Sunday, February 19, 2012

Big is NOT Beautiful

This post might make you think I have a superiority complex about being in good shape.  I do.  I hella do.

The culture of acceptance being created around obesity absolutely disgusts me.  I can't believe that we are, as a civilization, supporting people being fat.  In the real world, these people would never survive.  The choice would be to get healthy or get buried--literally.  Fatties would get hunted down by predators because they are too slow; they would be more likely to die from disease and illness because their immune systems are suppressed; they would be ostracized from their communities for taking more than their share of the hunt and not contributing enough to the welfare of the group.  I'm sick of hearing "big is beautiful, or "I'm a real woman,"  or "it's what's on the inside that counts."  Well, whatever's on the inside has a serious flaw too if you think that being a walking diabetes brochure is acceptable behavior.  Why are people so polite to fatties? My health insurance premiums are being affected by the burden of life-extending care for these lazy a-holes (who should be allowed to choke themselves with their neck fat in peace).  I should at least get to heckle them with rotten fruit and lettuce.  Bring back the stocks!

People are in denial about the negative health impacts of being overweight.  When I tell my sister that her overweight boyfriend needs to lose weight, her first assumption is that my reasons are purely aesthetic.  "But I don't mind his belly, it doesn't bother me that he looks that way."  Honeychild, that gut is the least of your worries!  You might not care that his body is a mess on the outside, but NEWSFLASH: it's a mess on the inside too.  And you should care about that.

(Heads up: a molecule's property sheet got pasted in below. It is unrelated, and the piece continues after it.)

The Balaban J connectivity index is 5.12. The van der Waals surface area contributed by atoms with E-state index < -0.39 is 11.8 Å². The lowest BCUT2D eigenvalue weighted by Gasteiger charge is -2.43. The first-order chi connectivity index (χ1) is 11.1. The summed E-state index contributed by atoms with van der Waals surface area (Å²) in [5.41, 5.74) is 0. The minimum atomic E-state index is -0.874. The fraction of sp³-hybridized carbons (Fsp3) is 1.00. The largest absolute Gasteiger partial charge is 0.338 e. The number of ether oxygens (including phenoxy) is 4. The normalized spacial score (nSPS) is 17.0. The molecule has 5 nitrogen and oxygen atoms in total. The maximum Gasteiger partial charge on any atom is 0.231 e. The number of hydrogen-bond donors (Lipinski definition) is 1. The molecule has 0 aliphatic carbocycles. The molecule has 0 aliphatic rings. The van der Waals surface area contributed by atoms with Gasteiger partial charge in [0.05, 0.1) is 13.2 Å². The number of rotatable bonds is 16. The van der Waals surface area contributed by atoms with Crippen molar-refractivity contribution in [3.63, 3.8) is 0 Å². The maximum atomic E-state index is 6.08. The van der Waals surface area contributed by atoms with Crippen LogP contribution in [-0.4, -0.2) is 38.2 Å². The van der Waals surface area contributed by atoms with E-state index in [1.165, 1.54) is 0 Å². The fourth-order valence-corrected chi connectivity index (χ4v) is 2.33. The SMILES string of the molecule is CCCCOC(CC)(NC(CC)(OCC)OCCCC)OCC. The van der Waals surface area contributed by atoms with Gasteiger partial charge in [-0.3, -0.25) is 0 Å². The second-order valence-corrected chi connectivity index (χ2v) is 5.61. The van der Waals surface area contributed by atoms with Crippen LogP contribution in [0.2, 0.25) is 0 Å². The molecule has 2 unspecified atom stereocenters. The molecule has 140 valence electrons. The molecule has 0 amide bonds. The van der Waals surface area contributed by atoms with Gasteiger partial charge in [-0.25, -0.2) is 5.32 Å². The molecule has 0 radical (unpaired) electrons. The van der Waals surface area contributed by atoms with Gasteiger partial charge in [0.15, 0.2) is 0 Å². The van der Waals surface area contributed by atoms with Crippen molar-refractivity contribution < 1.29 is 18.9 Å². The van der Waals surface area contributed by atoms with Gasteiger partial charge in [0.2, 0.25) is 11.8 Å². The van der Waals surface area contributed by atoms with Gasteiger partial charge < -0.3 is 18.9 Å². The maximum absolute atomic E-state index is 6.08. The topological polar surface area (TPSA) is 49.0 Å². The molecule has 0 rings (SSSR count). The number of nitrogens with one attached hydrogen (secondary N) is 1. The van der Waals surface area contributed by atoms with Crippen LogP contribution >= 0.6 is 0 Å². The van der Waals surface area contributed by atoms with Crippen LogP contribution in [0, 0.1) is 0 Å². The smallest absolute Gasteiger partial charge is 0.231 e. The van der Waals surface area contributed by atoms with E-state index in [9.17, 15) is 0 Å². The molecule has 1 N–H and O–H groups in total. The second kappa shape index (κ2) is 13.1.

"Being in shape" is often incorrectly associated with aesthetics.  Yes, a healthy body does look better than a hot mess of sideboob and frontbutt, but that alone shouldn't motivate you.  Yes, people want to be attractive--yeah, yeah, you shouldn't have to conform to other people's ideas about beauty--save it.  People should want to be healthy too; for themselves, for their spouses, for their children.  And there should be no backlash about that--attractiveness may be subjective, health is not.  I can empathize with wanting to feel good about yourself.  But being overweight will shorten your life; is that the gift you're giving your husband for your 50th wedding anniversary (if you even make it that far)?  I think most people are willing to take the chance on their life expectancy if it means they can get out of the discomfort of diet or exercise--hell, with modern medicine, most chunker clunkers can probably live to be 70 anyways so why go to the trouble?

I'm not saying everyone should go out and start bodybuilding, or powerlifting, or running marathons--I don't judge people for not being muscular or not being ripped.  Health is enough.  Not everyone has to be super lean--everyone does have to be healthy.  Do the right thing for yourself and the people around you.


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